Movement 1: Moderato con moto
Movement 2: Vivace – Cadenza –
Movement 3: Passacaglia: Andante lento (un poco meno mosso)
The Violin Concerto’s premiere was generally well received by both public and critics. Undoubtedly the piece represented a new depth of maturity in Britten’s music, most obviously in the extended Passacaglia finale (a form later to become one of the composer’s most characteristic and resourceful structures). In the New York Times, Olin Downes wrote: ‘Mr Britten has given us something that has a flavor of genuine novelty in the violin concerto form … The moods of the music traverse those of the poetical, the satirical and elegiac … The instrumentation, sometimes very simple, often very brilliant, is so expert that the violin is never covered when it is intended to show forth.’ As earlier in Britten’s career, however, some critics evidently enjoyed carping about his achievement, and this tendency was particularly noticeable when the work subsequently received its first UK performance, at London’s Queen’s Hall on 6 April 1941 (when the soloist Thomas Matthews was accompanied by the London Philharmonic under Basil Cameron). The Times, for example, declared on 7 April: ‘If the audience found some of the way heavy going they put a brave face on it and applauded with heartiness when it was over. Our own feeling was one of disappointment that so little is achieved from so large a display of ingenious effort.’ The Liverpool Daily Post wondered if the concerto was ‘really too clever’, but noted the ‘moments of genuine tone-poetry’. Britten later revised the work on several occasions—in 1950, 1958 and 1965—partly (and somewhat ironically) to remove what he felt had been Brosa’s excessive editing of the solo part, but also to amend the proportions of the finale. The score was dedicated to Britten’s friend Henry Boys, who had been his fellow student at the RCM; a capable pianist, Boys had (at the composer’s own suggestion) accompanied Brosa when he was rehearsing the work in the UK and demonstrating it to Barbirolli prior to travelling to America for the premiere.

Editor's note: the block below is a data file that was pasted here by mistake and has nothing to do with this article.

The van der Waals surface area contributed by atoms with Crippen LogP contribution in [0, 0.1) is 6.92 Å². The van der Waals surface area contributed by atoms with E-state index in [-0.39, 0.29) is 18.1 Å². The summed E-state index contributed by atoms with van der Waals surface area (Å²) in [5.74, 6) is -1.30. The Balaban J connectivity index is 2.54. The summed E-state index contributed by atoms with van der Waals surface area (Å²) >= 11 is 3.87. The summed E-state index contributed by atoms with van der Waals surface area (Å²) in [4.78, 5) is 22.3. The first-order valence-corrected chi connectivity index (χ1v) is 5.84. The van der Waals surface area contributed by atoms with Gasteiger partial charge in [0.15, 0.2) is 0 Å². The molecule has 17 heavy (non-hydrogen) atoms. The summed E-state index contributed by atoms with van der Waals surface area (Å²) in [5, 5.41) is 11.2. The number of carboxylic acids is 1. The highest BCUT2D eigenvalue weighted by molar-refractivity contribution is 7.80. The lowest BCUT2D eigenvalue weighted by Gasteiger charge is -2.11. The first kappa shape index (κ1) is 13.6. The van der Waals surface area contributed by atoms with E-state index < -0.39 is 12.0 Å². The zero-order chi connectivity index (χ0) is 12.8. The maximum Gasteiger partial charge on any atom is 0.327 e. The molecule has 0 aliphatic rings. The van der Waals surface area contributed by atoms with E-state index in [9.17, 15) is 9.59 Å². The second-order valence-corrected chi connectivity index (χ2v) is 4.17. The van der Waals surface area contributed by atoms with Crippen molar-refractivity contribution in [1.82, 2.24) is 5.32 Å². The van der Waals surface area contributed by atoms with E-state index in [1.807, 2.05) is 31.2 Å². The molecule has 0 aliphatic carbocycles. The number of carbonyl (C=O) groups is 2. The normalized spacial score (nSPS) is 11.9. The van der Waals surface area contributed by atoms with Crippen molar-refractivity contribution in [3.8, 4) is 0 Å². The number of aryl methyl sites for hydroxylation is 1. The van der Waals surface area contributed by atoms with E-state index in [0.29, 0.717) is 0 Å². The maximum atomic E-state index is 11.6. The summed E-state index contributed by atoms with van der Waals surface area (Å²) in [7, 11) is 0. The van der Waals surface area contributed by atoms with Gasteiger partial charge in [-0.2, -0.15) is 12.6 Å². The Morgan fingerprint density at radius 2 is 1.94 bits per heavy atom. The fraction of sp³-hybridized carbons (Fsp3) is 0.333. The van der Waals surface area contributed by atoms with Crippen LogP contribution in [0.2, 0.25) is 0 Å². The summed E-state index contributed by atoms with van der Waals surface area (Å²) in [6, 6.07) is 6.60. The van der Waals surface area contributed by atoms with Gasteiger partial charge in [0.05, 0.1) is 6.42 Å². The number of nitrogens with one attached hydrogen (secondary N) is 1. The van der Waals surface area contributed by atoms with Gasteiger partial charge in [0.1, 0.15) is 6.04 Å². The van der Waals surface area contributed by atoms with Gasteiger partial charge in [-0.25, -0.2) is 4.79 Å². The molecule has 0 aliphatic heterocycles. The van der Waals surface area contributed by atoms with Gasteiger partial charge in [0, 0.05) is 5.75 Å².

from notes by Mervyn Cooke © 2012